Last Friday 15 July 2022, the Court of Appeal removed an injunction that stopped Tesco from dismissing a number of employees, before offering them new contracts without a provision containing entitlement to enhanced pay that had been contained in their old ones.  This practice, which has become known as 'fire and re-hire', has been under the spotlight recently, with calls for a ban from many quarters.

'Fire and re-hire' happens when an employer cannot agree changes in terms, usually to the employee's detriment, with its staff. In essence, the employer takes advantage of the potentially fair 'some other substantial reason' for dismissal in the law governing unfair dimsissal. 

Once an employer has built a business case for contractual changes, and consulted with its employees with a view to those changes, if agreement is not reached, this serves notice under the old contracts (bringing them to an end), while offering new contracts with the new terms incorporated.  

For employers, the biggest legal issue with fire and re-hire is where 20 or more employees are involved at the same establishment, which triggers an obligation to collectively consult with a recognised union or elected representatives. If an employers gets this wrong, they could be on the hook for a protective award of an eye-watering 90 days' pay per employee.

Back in February 2022, USDAW, the union recognised by Tesco at the relevant sites, obtained an injunction from the High Court stopping Tesco from using fire and re-hire to remove its members entitlement to ‘retained pay’. 'Retained pay' had been negotiated by Tesco and USDAW between 2007 and 2009 during a reorganisation as an alternative to a lump sum redundancy payment and an incentive to staff to relocate.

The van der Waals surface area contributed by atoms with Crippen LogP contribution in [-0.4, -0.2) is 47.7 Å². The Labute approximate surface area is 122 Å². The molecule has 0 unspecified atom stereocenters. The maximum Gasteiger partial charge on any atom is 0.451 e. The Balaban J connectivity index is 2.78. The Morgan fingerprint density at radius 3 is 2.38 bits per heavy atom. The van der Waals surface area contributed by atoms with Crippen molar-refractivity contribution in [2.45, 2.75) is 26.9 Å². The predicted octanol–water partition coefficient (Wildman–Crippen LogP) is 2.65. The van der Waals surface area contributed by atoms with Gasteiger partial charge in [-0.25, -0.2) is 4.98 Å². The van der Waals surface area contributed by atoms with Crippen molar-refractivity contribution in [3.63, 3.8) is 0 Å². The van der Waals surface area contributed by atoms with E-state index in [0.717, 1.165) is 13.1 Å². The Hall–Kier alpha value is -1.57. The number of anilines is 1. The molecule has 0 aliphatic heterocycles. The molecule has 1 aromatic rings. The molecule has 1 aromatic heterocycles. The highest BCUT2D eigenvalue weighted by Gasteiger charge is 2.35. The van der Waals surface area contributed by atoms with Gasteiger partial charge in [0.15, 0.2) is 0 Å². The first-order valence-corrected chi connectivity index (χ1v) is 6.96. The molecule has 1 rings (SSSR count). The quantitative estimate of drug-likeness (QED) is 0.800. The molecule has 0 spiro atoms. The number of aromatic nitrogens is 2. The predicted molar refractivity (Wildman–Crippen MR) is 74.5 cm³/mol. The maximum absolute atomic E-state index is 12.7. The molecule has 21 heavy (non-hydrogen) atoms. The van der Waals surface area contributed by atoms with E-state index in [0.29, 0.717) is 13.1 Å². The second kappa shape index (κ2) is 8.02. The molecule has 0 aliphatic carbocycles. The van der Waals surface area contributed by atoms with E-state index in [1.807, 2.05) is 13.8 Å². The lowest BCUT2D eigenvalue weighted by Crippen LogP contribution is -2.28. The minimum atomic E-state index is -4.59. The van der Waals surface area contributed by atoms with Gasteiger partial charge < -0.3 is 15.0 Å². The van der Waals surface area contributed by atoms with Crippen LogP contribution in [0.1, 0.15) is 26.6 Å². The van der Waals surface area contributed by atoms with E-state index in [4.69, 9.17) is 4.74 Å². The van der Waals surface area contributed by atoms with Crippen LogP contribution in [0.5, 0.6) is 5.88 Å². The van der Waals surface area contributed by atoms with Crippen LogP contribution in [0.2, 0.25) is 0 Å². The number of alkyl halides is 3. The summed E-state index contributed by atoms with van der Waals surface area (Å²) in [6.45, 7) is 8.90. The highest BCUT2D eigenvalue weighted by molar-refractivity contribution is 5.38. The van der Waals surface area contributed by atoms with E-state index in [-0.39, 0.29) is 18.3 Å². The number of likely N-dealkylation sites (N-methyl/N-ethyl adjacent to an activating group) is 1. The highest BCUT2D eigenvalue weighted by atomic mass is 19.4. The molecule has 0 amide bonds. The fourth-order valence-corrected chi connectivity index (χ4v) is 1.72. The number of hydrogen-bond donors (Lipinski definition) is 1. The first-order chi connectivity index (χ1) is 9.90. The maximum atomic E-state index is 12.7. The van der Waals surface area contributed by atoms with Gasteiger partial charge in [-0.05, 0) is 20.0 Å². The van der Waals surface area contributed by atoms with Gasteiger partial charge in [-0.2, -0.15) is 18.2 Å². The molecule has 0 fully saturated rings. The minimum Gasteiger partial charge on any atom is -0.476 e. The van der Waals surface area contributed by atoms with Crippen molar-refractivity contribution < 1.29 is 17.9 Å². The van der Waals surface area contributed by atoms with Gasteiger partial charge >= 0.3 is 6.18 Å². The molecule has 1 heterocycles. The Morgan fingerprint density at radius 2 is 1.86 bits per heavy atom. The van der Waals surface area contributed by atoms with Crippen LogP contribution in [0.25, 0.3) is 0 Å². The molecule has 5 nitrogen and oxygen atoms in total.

This incentive was described by USDAW as ‘guaranteed for life’ and a ‘permanent feature’ of each relevant individual employee’s contractual entitlement. In February, the High Court largely agreed, holding that there was an implied term in each employee's contract that Tesco would not exercise its right to give notice for the purpose of removing the right to retained pay, and granted the injunction.

On Friday, though, the Court of Appeal took a different view. It said the statements used in relation to retained pay did not indicate that the pay was intended to be ‘guaranteed for life’. It would not stop, for example, Tesco firing an employee if they were found to have committed theft on site.  

This appeal decision is a return to a traditional view regarding an employer's freedom to terminate an employment contract on notice.  However, in response to the controversy over such practices (although likely to be delayed by current Westminster upheavals), the Government has promised to publish a new statutory code of practice on dismissal and re-engagement practices. Such a code will have to be taken into account by Employment Tribunals in determining whether an employer acted reasonably in its fire and rehire practices. Failure to follow the new code will likely result in a 25% uplift on damages awardable to successful employee litigants so it will be required reading for all employers embarking on business reorganisations.